Talking with clients about their own experiences with design thinking, I got some input that I would like to share.
Reality strikes in our daily life when service designers are placed in the position to explain to clients what we do, what the connection with design thinking is, why research is important and how a human centered design approach gives value to businesses.
And there we are, confronted with a series of misunderstandings that are not so easy to overcome.
Fair enough, most of the confusion comes from real experiences from clients with design thinking workshops in which the expectations and measure of success were not set or aligned.
Design thinkers, eager to share their excitement with the process and tools, offer clients fun and out of the ordinary set ups to think about solutions with the catch that to make these workshops happen, they have to do it fast, running to a solution without really digging deeper into the problem, working with assumptions and without engaging the relevant stakeholders.
As a foreseeable consequence, most of these attempts fail to implement any of the solutions that looked like the greatest ideas during the workshop. Unfortunately, this is to be expected. It is very well known how challenging it is to implement new solutions even when the main stakeholders are on board, much more challenging when they are not.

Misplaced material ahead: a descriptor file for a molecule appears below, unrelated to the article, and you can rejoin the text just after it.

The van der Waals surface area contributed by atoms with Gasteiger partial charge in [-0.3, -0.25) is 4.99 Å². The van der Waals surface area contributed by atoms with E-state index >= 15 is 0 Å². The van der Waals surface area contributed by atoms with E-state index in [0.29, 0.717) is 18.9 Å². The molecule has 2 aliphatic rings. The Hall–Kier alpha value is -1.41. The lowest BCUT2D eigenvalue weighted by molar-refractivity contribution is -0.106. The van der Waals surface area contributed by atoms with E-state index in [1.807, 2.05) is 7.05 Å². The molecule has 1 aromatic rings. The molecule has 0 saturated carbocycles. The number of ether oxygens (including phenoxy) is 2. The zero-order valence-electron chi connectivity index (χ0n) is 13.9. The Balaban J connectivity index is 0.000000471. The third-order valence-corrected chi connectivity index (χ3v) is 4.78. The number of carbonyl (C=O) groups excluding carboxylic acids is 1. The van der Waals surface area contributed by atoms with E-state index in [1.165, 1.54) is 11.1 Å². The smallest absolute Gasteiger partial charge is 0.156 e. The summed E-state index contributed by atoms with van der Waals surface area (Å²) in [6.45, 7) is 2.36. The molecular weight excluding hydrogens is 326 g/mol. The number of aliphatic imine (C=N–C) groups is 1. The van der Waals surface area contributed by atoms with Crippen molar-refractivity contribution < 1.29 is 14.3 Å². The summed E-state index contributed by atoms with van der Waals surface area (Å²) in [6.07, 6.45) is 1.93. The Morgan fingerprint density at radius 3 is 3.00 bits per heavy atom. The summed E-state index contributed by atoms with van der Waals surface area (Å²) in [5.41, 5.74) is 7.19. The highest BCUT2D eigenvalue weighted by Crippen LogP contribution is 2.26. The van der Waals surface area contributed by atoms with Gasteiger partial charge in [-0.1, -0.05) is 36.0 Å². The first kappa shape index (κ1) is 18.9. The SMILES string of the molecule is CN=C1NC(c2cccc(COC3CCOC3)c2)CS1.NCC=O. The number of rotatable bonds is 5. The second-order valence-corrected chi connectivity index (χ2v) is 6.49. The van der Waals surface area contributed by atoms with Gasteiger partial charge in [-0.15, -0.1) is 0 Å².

As a result, some clients who have lived those design thinking experiences with excitement at the beginning come to an ending filled with disappointment. They blame ‘Design Thinking‘ or even the workshop format for this misunderstanding when they realize they didn’t develop the wrongly desired -or promised- game changer breakthrough innovation during this one day or one week sprint.
This need of working fast in the first direction that comes to mind, paired with people who think about themselves as the ones that knows everything about the business/customers and delivering what the stakeholder asks for without questioning -or evangelizing- are some of the biggest challenges for any human centered design approach.
I have met so many people with the title ‘UX designer’ who, pushed by the circumstances or without thinking about it, exchanged a user-centric approach to an ego-centric approach: “I am the user”, “I have a son who does this”, “I went to Spain and people do this”, “I have a car” and my favorite comment so far: “Forget about the UX Porn” that someone said to me while I was talking about research.
It is understandable since in most of the cases these reactions come also from bad experiences. The frustration when trying to convince a client to allocate some budget on research without success or the pressure of buzzwords that make designers call themselves UX designers without really believing in the approach or not following user experience design principles
It is a tough call, however, as human centered design professionals, we should keep pushing forward and doing our part to make the Service Design practice be understood and get the place it deserves in the mind and the heart of clients. As we know, companies show love by giving budget, time and people. So let’s keep showing results and let’s keep working to be loved!